I don't have any doubt that Hollywood is experiencing some problems transitioning to the new world, at least in the developed world. Given that, well:
If evidence of political corruption, racketeering, and attempts to control the marketplace through government activity reveal dying industries, then real estate is a dying industry too, as well as high finance and numerous others. Considering how pervasive political corruption is in the United States today, almost every single industry in the American economy is dying by Paul Graham's reasoning, except for those few industries which are so new that legislation does not yet exist for them. Agriculture has been dying, by this metric, for at least a hundred years.
Speaking of historical perspective, the Catholic Church experienced a period of extraordinary corruption more than five hundred years ago, during which time popes waged wars, had mistresses, and in some cases even died from sexual exhaustion in the beds of married women. Logically, if political corruption and government thuggery are hallmarks of dying institutions, the Catholic Church must be a historical relic that ceased to exist shortly after this period. However, it kept going another 500 years, and in fact still seems to be around. Not only that, it built nearly every hospital and orphanage in Europe in a period which followed after its apex of corruption. There's a good chance that when humanity colonizes Mars, there's going to be a Martian archdiocese. This is just one of countless examples of an institution which failed to collapse under the weight of its own corruption.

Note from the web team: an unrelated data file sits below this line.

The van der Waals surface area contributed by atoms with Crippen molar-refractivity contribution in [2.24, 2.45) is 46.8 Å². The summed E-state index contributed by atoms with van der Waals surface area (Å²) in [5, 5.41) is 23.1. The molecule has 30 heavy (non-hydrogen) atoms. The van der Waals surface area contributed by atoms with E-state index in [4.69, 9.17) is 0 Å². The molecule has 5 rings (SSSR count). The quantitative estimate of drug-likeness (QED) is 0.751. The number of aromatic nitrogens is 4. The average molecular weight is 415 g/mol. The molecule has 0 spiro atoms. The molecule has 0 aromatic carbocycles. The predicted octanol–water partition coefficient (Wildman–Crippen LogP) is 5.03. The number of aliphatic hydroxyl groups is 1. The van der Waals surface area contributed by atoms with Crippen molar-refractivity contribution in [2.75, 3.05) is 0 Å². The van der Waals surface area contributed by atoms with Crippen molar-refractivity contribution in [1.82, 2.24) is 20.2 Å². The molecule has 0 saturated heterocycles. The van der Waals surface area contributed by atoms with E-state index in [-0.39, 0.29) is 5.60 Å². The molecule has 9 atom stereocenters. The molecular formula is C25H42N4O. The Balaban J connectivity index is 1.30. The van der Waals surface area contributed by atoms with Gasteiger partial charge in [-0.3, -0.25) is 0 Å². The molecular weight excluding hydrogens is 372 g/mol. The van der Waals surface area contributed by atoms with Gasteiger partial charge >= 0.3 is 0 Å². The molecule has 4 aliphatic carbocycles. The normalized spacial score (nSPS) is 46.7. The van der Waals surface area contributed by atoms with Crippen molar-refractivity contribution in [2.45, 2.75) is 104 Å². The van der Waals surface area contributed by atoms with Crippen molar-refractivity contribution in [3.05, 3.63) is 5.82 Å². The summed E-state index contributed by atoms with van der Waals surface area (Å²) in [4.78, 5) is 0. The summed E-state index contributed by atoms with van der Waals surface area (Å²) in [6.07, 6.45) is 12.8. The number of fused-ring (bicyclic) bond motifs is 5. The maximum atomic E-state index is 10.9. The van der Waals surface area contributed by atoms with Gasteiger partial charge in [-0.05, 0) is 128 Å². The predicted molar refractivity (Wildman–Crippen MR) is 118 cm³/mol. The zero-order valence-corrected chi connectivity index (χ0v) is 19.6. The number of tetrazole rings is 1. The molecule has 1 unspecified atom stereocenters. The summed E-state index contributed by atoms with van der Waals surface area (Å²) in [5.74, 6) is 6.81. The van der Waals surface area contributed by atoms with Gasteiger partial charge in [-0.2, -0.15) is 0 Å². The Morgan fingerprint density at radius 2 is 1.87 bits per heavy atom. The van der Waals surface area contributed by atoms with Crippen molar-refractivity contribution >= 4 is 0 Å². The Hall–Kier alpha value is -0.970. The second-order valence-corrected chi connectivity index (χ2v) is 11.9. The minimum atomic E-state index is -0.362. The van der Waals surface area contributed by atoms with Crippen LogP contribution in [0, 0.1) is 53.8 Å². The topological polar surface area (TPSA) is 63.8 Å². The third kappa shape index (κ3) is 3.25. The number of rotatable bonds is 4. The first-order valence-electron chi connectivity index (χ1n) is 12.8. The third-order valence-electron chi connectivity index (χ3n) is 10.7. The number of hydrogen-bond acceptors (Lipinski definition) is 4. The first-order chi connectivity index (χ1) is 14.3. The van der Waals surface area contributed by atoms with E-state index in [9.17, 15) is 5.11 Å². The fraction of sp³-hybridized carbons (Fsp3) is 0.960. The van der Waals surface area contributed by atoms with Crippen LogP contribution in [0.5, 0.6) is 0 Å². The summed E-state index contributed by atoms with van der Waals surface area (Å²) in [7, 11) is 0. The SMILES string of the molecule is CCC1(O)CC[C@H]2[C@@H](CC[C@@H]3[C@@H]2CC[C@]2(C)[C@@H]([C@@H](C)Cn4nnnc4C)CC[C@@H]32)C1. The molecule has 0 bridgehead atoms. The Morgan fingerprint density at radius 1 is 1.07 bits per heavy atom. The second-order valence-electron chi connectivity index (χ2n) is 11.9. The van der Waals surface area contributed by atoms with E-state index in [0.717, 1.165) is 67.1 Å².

Graham's argument doesn't just operate in defiance of historical precedent, but also in defiance of easily obtainable facts. Studios are seeing tremendous growth today; even though American audiences are shrinking, audiences worldwide are booming. Globalization has been very, very good to Hollywood. Many movies don't even premiere in the United States any more. And as for history, the studios have always been brutally dominant, cynically exploitative, and extremely corrupt, and, despite Graham's argument, were so even during their periods of greatest growth. Why else would writers and actors have unions?
I lived in San Francisco during the late 90s, and during that time, I was acutely aware of a perceived rivalry between San Francisco and Los Angeles -- but when I moved to Los Angeles in 2007, I discovered that nobody in LA had ever even heard of this rivalry.
(emphasis in the second paragraph added)
The piece Giles is responding to from Paul is here: ycombinator.com/rfs9.html
Giles is right to say it's stupid to want to kill Hollywood. He wants to get rid of the lobbying. Others, like Marco, seem to want to fix our campaign finance system. Others want a "lobby for tech" that will further push our horrible lobbying system forever into the future.
We already have solutions to these problems: elections. If you have shitty politicians taking money from shitty people to do shitty things then all you have to do is vote in less shitty people. You can work within the parties or outside them. Laws will be worked around. Amendments are impossible to pass, period. The best way to kill the lobbying industry, like Hollywood, is just to ignore it and do something else. You don't need to kill Hollywood to have good content elsewhere. You don't need to kill lobbyists to have a less shitty political system. You just need politicians who won't take a meeting with them. The problem is not with the system. The problem is with the people.